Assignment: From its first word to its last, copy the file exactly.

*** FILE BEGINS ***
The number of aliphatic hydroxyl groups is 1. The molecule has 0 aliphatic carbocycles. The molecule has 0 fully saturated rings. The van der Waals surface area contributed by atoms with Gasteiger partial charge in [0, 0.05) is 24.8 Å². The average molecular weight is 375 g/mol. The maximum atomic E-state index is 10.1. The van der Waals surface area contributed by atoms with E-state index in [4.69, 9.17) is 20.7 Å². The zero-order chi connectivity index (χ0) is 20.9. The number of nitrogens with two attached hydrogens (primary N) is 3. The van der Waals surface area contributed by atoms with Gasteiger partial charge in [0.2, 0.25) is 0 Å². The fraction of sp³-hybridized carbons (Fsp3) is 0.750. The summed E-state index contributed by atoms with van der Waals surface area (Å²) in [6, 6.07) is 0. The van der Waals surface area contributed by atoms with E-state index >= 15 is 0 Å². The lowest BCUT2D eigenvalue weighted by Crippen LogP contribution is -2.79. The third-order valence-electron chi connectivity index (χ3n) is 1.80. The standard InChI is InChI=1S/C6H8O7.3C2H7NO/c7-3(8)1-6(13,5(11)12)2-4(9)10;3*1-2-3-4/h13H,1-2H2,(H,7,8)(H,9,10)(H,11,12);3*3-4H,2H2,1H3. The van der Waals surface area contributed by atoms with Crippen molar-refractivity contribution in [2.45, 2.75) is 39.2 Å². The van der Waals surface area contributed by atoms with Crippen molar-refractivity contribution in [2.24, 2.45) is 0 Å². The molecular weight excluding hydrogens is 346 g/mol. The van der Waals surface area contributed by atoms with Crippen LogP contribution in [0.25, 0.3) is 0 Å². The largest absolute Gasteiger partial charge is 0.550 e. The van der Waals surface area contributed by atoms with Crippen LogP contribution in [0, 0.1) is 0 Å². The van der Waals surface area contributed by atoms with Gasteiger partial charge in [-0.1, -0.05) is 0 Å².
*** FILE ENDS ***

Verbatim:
The number of aliphatic hydroxyl groups is 1. The molecule has 0 aliphatic carbocycles. The molecule has 0 fully saturated rings. The van der Waals surface area contributed by atoms with Gasteiger partial charge in [0, 0.05) is 24.8 Å². The average molecular weight is 375 g/mol. The maximum atomic E-state index is 10.1. The van der Waals surface area contributed by atoms with E-state index in [4.69, 9.17) is 20.7 Å². The zero-order chi connectivity index (χ0) is 20.9. The number of nitrogens with two attached hydrogens (primary N) is 3. The van der Waals surface area contributed by atoms with Gasteiger partial charge in [0.2, 0.25) is 0 Å². The fraction of sp³-hybridized carbons (Fsp3) is 0.750. The summed E-state index contributed by atoms with van der Waals surface area (Å²) in [6, 6.07) is 0. The van der Waals surface area contributed by atoms with E-state index >= 15 is 0 Å². The lowest BCUT2D eigenvalue weighted by Crippen LogP contribution is -2.79. The third-order valence-electron chi connectivity index (χ3n) is 1.80. The standard InChI is InChI=1S/C6H8O7.3C2H7NO/c7-3(8)1-6(13,5(11)12)2-4(9)10;3*1-2-3-4/h13H,1-2H2,(H,7,8)(H,9,10)(H,11,12);3*3-4H,2H2,1H3. The van der Waals surface area contributed by atoms with Crippen molar-refractivity contribution in [2.45, 2.75) is 39.2 Å². The van der Waals surface area contributed by atoms with Crippen molar-refractivity contribution in [2.24, 2.45) is 0 Å². The molecular weight excluding hydrogens is 346 g/mol. The van der Waals surface area contributed by atoms with Crippen LogP contribution in [0.25, 0.3) is 0 Å². The largest absolute Gasteiger partial charge is 0.550 e. The van der Waals surface area contributed by atoms with Crippen LogP contribution in [0, 0.1) is 0 Å². The van der Waals surface area contributed by atoms with Gasteiger partial charge in [-0.1, -0.05) is 0 Å².